Henry Hills’ Money (1985) is a fourteen minute collage film of split second shots of performances by and conversations with experimental musicians, poets, and dancers in public and intimate spaces of Manhattan.
The indiscriminate and energetic mix of music performances, poets reading from books, and dancing combined with performers’ conversations and the bustle of the streets enacts the mutual conditioning of cultural production with the structures of lived experience. The confluences of lived experience, peculiarly intense in urban areas, form the consciousness for producing music, poetry, and dance which in turn materially constitute culture’s institutions in the superstructure and the subjects produced out of them.
The split second shot technique lifts the performances and conversations from their source coherences into atomized gestures. The atomization emphasizes intrinsic qualities of shots, near stills analyzable by photography aesthetics while simultaneously gesturing toward their implied temporal sequences.
Bruce Andrews, Charles Bernstein, and Ron Silliman’s tape for an unrealized transcript captures a wealth of improvisatory high-level thinking about particulars of contemporary American class structure and poetry. The result manifests a sustained thread about social formations in contemporary American poetry with strong relevance for the present. Near the end, a phone call is received from Ray DiPalma clarifying details about the group reading of their collectively authored LEGEND four days later.
Bruce Andrews, Charles Bernstein, and Ron Silliman Bernstein’s apartment, New York City, March 6, 1981 Part 1 Part 2 Part 3
Bruce Andrews and Charles Bernstein’s interview with Susan Howe captures their early poems and thinking about Language writing poetics: L=A=N=G=U=A=G=E was just over a year old with Number 7 to be published that month. I will investigate this formative moment for the ideas that continue to be crucial, that were effaced, and that enter into productive crisis in the present.
Bruce Andrews and Charles Bernstein Susan Howe’s WBAI-Pacifica radio show, New York City, March 14, 1979
Andrews and Bernstein sketch the by-now-familiar program of Language writing, an invocation of writing’s “modernist project […] an exploration of the intrinsic qualities of the media […] which from our point of view is language […] not some concocted verse tradition […] through academic discourse and […] book reviewers in The New York Times.” The “repression of knowledge” through such academic and publishing institutions contributes to a deficiency in “people’s awareness of what poetry and what other writing forms there are.” In addition, Andrews and Bernstein interrogate the very idea of genre in writing and propose “less intrinsic reasons for [the novel, philosophy, and poetry to be] separate than for music to be thought of as separate from painting or painting from writing.”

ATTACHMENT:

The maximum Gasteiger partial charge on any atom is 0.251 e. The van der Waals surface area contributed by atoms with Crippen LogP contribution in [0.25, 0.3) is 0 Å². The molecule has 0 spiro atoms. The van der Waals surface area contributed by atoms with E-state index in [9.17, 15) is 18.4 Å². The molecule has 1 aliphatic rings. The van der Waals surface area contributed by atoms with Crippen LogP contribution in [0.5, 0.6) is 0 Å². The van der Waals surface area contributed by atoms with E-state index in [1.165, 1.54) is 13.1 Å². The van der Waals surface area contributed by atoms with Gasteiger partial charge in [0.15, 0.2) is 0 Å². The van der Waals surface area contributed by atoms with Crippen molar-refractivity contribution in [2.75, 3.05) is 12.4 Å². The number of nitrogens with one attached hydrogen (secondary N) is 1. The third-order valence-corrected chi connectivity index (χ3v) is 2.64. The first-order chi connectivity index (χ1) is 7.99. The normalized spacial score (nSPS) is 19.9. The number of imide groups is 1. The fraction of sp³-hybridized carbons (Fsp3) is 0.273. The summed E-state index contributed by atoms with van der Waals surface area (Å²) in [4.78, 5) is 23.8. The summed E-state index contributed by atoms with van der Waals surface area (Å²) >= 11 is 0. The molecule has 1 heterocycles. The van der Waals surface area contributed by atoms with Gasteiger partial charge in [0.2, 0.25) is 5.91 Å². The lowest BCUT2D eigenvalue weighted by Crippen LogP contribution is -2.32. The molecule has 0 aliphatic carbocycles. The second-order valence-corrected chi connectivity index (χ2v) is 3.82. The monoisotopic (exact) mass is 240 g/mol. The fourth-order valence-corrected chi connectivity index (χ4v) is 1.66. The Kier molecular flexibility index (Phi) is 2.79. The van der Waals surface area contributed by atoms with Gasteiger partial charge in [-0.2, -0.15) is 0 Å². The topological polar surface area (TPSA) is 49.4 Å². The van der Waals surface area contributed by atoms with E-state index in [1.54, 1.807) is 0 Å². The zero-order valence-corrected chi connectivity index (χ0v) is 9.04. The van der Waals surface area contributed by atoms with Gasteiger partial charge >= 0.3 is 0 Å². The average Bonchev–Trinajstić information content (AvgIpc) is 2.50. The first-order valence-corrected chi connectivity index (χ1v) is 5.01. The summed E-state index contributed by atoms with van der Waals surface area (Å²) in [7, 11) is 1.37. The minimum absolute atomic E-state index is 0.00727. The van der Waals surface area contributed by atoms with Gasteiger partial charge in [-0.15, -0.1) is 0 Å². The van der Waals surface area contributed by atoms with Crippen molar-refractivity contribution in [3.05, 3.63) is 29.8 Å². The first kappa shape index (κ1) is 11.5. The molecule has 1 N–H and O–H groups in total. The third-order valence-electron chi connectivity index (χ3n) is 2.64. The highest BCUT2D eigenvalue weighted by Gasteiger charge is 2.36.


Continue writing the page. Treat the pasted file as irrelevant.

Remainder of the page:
The Berkeley Poetry Conference occurred from July 12 to July 25, 1965, organized by Donald Allen, Richard Baker, Robert Duncan, and Thomas Parkinson. LeRoi Jones was scheduled on the highest tier of participation, to deliver a lecture, a seminar, and a reading, but declined to participate and was replaced by Ed Dorn. I will investigate the divergence of thought of Jones and the Conference behind the refusal, and what might be achieved in thinking them in conjunction, by examining a contemporaneous recording of Jones, introducing his piece as “ideas I have about theatre circa January 1965,” with recordings from the Conference. I have focused on the recordings of Jack Spicer and Robert Duncan for having the strongest social and political implications for this conjunction. The other available recordings are John Wieners, Reading, July 14; Charles Olson, Lecture, “Causal Mythology,” July 20; Robert Creeley, Reading, July 22; Creeley, Lecture, “Sense of Measure,” July 23; and Joanne Kyger, Reading, July 24. Wieners and Kyger are primarily concerned with imaginative musings of the self, Olson with socially disconnected myths, and Creeley with Williams’ aesthetics of measure and the interpersonal.
William Carlos Williams Indiana College English Association Conference, Hanover College, Indiana, May 16, 1952
Morning Program: Lecture “Smell!” (Al Que Quiere!, 1917) from “Paterson Book II, iii” (‘Look to the nul’ to ‘endless and indestructible,’ 1948)
Evening Program: “Portent” (The Tempers, 1913) “The Botticellian Trees” (1930) “Flowers by the Sea” (An Early Martyr and Other Poems, 1935) “To a Mexican Pig Bank” (An Early Martyr and Other Poems, 1935) “To a Poor Old Woman” (An Early Martyr and Other Poems, 1935) “Pastoral” (Al Que Quiere!, 1917) “To Elsie” (Spring and All, 1923) “On Gay Wallpaper” (1928)
All poems except Paterson areincluded in The Collected Poems of William Carlos Williams, Volume I, 1909-1939. All poems are segmented on Williams' PennSound page.